April 3, 2011
The IRS says it will file fewer tax liens, which give the government legal claim to a taxpayer’s property for the amount of his unpaid taxes, and make it easier to remove the liens that are imposed from credit records once the debt has been settled. The IRS is also promising to expand its offer-in-compromise program, which allows individuals and small businesses that are truly unable to pay their back taxes to settle their debt for less than the amount owed.
“We are making fundamental changes to our lien systems and other collection tools that will help taxpayers and give them a fresh start,” IRS Commissioner Douglas H. Shulman says. “People will have a better chance to stay current on their taxes and keep their financial house in order.”
Not far enough
National Taxpayer Advocate Nina Olson, an independent watchdog who works on behalf of taxpayers, called the announcement “a significant step in the right direction” but said the new policies don’t go far enough.
Olson says the IRS’s plan to double the threshold for triggering automatic tax liens from $5,000 to $10,000 of tax debt does not address the underlying problem of filing liens against taxpayers with little or no property. Instead of automatic liens, she says, the IRS should evaluate liens on a case-by-case basis to determine the taxpayer’s financial situation and ability to pay.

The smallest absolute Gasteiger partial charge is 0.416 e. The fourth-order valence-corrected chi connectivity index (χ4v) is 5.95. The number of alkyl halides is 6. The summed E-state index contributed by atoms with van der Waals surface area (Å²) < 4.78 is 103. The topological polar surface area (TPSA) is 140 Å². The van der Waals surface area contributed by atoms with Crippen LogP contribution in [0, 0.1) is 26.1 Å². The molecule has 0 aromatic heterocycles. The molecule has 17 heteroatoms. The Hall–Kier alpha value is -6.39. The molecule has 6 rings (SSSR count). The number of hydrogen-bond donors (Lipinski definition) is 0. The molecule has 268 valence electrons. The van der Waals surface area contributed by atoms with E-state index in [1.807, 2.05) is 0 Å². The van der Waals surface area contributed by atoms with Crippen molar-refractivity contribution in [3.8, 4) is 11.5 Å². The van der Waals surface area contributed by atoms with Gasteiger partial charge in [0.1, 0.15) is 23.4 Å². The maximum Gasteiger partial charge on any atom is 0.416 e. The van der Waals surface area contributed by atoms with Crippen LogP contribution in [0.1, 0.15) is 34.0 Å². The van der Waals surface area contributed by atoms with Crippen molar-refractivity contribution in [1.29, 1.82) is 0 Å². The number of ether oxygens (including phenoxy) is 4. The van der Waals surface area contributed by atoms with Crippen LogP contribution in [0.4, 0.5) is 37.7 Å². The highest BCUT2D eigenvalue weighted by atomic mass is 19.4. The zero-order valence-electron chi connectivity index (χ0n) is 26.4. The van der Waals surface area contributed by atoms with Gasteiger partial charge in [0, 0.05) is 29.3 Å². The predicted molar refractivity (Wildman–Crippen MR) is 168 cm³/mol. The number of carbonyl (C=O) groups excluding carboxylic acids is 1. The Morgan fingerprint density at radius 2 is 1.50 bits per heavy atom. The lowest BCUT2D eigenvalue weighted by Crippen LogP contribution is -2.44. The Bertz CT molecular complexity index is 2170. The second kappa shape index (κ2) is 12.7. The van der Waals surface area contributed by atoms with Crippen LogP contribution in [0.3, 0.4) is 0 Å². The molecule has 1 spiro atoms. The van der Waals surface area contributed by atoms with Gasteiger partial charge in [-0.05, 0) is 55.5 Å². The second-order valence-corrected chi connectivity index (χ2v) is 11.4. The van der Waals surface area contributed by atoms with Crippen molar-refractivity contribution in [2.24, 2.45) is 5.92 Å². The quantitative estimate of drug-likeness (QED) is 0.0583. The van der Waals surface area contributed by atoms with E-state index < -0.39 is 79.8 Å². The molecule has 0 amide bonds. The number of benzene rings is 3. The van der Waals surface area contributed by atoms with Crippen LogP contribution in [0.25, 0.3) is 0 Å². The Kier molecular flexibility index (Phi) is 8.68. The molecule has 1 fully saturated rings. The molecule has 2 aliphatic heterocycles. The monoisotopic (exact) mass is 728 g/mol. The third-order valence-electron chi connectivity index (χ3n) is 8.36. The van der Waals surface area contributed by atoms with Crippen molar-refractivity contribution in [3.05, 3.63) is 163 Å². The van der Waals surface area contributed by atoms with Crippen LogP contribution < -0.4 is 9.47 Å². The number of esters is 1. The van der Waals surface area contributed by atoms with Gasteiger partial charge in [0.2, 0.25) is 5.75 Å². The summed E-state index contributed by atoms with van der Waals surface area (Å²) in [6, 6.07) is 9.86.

Tax-lien notices are picked up by the three credit-rating agencies and remain on a taxpayer’s credit report for seven years from the date a tax liability is resolved — or longer if it’s not resolved.
“Increasingly, employers, mortgage lenders, landlords, car dealerships, auto insurance companies and credit card issuers utilize credit reports, so a tax lien has the potential to render someone unemployable, unable to obtain housing and unable to obtain car insurance or a credit card, at least at reasonable rates, for many years into the future,” Olson wrote in her latest annual report to Congress. “The IRS often collects nothing, yet it inflicts long-term harm on the taxpayer.”
The IRS says it will modify procedures to make it easier for taxpayers to obtain lien withdrawals. A lien that is “released” continues to be reflected on the taxpayer’s credit record for seven years or longer, while a lien that is “withdrawn” is treated as if it had not been filed and is removed from the taxpayer’s credit record.
Liens will now be withdrawn once taxes are paid in full. The IRS will also withdraw liens when taxpayers sign up for a direct-debit-installment agreement — authorizing monthly payments to be deducted from their bank account — as long as the unpaid tax debt is $25,000 or less. Liens will be withdrawn once it’s clear that the payments are going through.
Olson called the decision to provide lien withdrawal to taxpayers who enter into direct-debit-installment agreements “a prudent decision that should benefit taxpayers and the IRS.” Shulman noted that using direct-debit payments lowers set-up fees to users and saves the government money by not having to send monthly payment notices.
Read more at The Washington Post.